Opec and allies say significant capacity exists but not needed

Analysts expect producers to leave output quotas vague as Opec-plus come under increasing US pressure to boost supply

Khalid Al-Falih, Minister of Energy, Industry and Mineral Resources of Saudi Arabia speaks to journalists during OPEC's 10th meeting of the Joint Ministerial Committee to monitor the oil production reduction agreement of the Organization of the Petroleum Exporting Countries, OPEC, and non-OPEC members, in Algiers, Algeria, Sunday, Sept. 23, 2018. (AP Photo/Anis Belghoul)
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Opec and allies have ended day one of their joint ministerial monitoring committee meeting in Algiers with no significant pledge to boost output.

The move to stay the course adopted by de facto Opec leaders Saudi Arabia and the UAE, which currently holds presidency of the exporters’ group, may come as a snub to US President Donald Trump. He tweeted ahead of the meeting that the producers were maintaining prices artificially high.

“I do not influence prices,” Saudi Oil Minister Khalid Al Falih said in the Algerian capital, adding that the market had been “adequately supplied”.

“I don’t know of any refiner in the world who is looking for oil and is not able to get it,” he said.

The meeting at Algiers comes amid a steady climb in the price of benchmark Brent, which is close to breaching the $80 per barrel mark after having averaged $72 per barrel for much of the year. The convening of Opec and producers outside of the group led by Russia, which is a co-head of the monitoring committee, is tense following threats by Iran to veto decisions to allot supply quotas.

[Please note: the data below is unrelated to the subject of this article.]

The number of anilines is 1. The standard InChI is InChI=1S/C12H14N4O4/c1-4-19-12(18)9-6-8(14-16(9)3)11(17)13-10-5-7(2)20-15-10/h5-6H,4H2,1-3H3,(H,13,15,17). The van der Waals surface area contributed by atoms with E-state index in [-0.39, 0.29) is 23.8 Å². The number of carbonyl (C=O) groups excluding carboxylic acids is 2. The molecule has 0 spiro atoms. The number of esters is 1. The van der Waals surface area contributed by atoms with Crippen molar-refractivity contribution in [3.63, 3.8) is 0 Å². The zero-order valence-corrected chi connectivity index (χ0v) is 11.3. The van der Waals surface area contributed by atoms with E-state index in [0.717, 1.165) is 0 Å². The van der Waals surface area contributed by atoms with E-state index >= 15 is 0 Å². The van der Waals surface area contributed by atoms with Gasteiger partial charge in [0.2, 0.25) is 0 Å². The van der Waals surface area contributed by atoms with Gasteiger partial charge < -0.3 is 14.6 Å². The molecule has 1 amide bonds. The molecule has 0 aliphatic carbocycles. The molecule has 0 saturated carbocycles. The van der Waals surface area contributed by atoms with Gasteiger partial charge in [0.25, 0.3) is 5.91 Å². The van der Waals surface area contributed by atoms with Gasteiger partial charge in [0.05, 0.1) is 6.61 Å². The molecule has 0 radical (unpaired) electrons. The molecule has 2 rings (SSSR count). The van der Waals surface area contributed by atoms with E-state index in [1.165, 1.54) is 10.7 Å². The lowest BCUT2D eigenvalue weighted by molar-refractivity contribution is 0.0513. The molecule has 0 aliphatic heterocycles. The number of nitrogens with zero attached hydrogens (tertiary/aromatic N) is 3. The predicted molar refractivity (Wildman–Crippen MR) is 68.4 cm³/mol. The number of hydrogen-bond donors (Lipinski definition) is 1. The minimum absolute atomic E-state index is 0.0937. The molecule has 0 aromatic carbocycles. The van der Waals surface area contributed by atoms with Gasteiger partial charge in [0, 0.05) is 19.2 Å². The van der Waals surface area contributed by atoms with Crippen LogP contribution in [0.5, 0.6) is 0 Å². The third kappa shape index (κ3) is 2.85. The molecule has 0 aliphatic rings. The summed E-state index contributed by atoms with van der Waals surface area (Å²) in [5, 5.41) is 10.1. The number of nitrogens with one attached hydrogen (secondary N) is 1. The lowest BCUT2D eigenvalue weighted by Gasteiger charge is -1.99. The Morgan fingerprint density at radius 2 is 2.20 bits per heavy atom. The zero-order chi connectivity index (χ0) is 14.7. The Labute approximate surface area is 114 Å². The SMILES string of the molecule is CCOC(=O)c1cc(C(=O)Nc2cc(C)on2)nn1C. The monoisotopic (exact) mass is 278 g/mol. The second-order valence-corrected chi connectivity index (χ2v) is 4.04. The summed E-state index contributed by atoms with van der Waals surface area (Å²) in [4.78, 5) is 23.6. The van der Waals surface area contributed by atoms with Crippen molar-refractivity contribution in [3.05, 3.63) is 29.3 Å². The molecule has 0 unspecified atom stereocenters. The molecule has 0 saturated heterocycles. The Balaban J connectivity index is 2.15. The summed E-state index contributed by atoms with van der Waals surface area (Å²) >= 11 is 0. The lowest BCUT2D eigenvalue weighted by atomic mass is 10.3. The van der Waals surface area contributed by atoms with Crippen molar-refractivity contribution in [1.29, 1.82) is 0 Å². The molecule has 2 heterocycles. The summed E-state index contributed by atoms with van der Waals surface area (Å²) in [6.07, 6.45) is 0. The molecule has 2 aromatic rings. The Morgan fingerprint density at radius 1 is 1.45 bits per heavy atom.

Tehran is desperately selling its oil to the market at a time of increasing squeeze by the White House, which has indicated November 4 as the deadline for Iran’s buyers to reduce their imports to zero.

A flood in the market, which was Opec and its allies’ worst nightmare, is undesirable for Iran as it will lead to an even lower price for its exports, particularly when approximately 1.5 million of its barrels are expected to drift away from the market.

Giovanni Staunovo, commodity analyst at UBS said the cartel and its allies, known as Opec-plus, will unlikely mention any specific production increase in numbers on Monday.

“Considering the August over-compliance of 129 per cent, that compliance level already allows a higher production over the coming months,” he said.


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“Still, I remain sceptical that the press release will mention any production increase number, but it doesn’t exclude that a number is mentioned during the press conference similar to Vienna,” he added.

At the Opec+ Vienna meeting in June, producers reversed an earlier pact to slash production and aimed to restrain output supply to meet 100 per cent compliance with agreed group quota.

Saudi Arabia is the only producer within the group that has the potential to boost production short term. The world’s biggest oil exporter added around 450,000 bpd since the beginning of the year.

The UAE, which accounts for 4.2 per cent of global oil production, said it had significant spare capacity but was not in a hurry to “overuse” it.

"We still have a job to complete which is going to the 100 per cent [compliance],” UAE Energy Minister Suhail Al Mazouei told reporters in Algiers.